Marinus link the "death knell" for rare eagles
There are fears the endangered wedge-tailed eagle could be a casualty of the fast-tracked Marinus link.
A second underwater cable is slated for construction from 2028 as part of the ambitious Battery of the Nation idea, but it would require 500 wind turbines operating on the Apple Isle; 150 of those on the 'eagle hotspot' of Robbins Island.
Dr Eric Woehler from Birdlife Tasmania says while renewable energy is important, we must choose the locations wisely and undertake due process.
“How can you possibly approve the Marinus Link without any Environmental Impact Assessment? It’s putting the cart before the horse.”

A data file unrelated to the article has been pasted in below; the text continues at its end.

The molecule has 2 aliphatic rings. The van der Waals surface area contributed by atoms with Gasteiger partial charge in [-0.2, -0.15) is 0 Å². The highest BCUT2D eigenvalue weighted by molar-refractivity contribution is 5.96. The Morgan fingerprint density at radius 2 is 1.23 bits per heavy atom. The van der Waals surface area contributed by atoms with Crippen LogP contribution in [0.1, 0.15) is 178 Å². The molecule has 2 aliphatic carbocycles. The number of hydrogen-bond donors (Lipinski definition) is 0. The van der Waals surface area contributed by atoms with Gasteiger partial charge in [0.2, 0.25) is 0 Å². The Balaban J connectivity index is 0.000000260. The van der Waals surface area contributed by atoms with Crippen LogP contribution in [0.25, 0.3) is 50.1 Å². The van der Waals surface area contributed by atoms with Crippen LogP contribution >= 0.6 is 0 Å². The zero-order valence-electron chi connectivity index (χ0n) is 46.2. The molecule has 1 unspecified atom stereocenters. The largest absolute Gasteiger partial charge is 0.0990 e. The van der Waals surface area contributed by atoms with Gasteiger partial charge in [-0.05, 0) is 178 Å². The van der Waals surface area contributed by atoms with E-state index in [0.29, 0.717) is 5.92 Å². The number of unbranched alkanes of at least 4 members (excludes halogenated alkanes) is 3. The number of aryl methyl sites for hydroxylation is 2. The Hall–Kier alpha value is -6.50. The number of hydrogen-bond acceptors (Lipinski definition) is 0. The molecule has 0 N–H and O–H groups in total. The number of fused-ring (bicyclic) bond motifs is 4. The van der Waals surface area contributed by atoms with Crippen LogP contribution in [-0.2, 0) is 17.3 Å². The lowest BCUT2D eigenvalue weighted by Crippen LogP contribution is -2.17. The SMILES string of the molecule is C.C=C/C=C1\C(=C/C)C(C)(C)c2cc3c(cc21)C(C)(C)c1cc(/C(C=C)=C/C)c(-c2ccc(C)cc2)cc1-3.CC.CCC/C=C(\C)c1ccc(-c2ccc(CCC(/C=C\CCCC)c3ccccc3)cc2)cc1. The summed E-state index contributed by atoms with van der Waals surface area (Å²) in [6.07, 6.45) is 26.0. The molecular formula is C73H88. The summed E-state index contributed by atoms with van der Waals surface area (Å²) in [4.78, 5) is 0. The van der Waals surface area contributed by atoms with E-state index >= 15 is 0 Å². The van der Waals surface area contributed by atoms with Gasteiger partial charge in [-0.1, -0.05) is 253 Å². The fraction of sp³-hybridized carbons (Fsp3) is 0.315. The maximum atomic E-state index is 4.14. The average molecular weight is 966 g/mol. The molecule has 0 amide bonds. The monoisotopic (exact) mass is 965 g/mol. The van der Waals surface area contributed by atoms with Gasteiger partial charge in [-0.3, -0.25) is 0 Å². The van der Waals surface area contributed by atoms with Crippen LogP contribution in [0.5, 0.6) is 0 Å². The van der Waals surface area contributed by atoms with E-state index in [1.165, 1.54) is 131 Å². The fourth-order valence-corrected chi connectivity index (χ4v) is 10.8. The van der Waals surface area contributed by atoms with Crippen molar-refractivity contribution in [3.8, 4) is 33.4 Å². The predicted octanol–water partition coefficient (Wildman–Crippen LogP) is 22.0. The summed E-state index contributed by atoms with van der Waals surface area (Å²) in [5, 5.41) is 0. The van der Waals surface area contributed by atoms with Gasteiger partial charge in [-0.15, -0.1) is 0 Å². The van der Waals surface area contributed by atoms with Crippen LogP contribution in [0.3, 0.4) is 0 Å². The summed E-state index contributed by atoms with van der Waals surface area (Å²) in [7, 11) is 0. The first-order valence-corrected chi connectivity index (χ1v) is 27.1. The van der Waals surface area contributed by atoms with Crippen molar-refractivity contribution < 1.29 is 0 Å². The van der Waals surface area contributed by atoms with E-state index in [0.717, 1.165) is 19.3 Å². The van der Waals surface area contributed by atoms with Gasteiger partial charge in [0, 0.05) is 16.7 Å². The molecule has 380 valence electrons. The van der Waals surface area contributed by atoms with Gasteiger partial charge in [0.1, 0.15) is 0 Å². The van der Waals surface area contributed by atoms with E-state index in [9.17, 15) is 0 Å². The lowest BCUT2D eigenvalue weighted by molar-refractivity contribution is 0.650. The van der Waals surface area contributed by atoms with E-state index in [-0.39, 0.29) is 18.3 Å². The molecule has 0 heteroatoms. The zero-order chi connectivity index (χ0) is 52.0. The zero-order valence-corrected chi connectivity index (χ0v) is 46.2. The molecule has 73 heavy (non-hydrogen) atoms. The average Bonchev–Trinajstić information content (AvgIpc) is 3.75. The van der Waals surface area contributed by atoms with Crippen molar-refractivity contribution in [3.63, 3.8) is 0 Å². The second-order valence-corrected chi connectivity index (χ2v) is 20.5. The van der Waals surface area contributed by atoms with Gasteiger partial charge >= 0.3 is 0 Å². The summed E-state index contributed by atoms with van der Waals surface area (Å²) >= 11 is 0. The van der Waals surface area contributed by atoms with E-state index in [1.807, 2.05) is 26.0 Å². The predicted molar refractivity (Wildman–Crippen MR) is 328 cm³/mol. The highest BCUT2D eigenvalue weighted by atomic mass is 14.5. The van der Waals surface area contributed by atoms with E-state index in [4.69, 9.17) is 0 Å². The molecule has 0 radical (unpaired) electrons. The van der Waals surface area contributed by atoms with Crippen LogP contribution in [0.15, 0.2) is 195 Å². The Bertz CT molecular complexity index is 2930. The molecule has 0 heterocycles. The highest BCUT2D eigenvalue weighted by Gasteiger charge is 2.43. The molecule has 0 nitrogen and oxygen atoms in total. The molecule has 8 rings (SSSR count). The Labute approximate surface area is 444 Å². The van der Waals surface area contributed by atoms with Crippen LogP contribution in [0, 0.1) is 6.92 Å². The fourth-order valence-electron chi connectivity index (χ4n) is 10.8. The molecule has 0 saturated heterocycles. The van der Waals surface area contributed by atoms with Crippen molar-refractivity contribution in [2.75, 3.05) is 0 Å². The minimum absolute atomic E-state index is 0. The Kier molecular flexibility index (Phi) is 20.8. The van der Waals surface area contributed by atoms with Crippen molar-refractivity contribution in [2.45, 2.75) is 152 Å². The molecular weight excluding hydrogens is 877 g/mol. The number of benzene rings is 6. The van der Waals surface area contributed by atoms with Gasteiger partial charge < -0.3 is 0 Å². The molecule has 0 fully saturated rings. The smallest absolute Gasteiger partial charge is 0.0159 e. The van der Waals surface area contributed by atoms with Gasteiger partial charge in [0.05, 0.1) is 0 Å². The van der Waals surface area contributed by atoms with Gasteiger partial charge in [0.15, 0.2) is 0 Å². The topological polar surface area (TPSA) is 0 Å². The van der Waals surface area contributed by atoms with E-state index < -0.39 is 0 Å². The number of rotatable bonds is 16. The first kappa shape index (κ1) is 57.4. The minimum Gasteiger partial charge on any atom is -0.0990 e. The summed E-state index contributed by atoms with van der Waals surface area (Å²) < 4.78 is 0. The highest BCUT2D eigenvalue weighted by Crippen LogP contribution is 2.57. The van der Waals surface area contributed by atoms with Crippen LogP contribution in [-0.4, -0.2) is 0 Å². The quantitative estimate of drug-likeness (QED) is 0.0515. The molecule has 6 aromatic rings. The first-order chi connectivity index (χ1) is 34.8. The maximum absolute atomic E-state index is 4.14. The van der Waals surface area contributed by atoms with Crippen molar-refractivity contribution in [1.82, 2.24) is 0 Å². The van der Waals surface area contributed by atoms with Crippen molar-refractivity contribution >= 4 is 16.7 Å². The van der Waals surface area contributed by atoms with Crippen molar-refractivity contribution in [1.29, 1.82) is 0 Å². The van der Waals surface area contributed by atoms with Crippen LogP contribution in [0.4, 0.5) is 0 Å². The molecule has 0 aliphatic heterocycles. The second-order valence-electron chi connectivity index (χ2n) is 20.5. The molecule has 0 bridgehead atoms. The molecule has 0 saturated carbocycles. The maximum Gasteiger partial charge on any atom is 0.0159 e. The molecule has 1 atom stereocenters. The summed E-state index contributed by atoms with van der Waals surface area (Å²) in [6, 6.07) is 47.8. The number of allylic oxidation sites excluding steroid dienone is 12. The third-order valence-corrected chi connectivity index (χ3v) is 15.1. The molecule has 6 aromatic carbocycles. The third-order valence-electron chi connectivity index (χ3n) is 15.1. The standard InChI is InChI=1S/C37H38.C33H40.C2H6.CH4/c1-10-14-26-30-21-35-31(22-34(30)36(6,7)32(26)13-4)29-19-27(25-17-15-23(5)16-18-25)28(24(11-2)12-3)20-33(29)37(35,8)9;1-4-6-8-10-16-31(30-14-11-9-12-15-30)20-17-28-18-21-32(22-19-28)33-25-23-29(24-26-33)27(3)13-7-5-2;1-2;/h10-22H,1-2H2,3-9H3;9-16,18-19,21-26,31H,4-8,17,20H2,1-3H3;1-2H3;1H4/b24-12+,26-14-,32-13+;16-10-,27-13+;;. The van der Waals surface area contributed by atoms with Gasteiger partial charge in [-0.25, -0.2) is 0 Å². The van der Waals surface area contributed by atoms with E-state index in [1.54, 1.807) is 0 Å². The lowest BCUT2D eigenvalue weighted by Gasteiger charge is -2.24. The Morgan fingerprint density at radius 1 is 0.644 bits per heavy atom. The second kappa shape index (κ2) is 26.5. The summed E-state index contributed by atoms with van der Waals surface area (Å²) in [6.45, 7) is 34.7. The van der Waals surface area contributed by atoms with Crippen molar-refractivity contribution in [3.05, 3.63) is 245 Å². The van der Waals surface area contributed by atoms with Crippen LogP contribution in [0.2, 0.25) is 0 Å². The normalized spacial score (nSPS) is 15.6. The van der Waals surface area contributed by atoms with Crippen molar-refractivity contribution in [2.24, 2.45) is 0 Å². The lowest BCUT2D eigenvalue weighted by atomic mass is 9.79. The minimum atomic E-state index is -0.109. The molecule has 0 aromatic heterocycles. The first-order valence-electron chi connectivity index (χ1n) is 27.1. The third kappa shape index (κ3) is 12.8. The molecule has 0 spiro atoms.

“These 'cables of death’ will destroy internationally-significant wetlands and the critically endangered shorebirds dependent on them.”
Last year, Newscorp revealed at least 37 wedge-tailed and white-bellied sea eagles had been killed since 2002 at two Tasmanian wind farm sites - Woolnorth in the northwest, and Musselroe in the northeast.
It's prompted wind farm operators to trial cameras which would turn off the blades when birds approach.
The $3.5 billion dollar Marinus link is tipped to create nearly 3000 jobs in Tasmania, although it's still unclear who's paying.
Image: Wedge-tailed Eagle © Eric J Woehler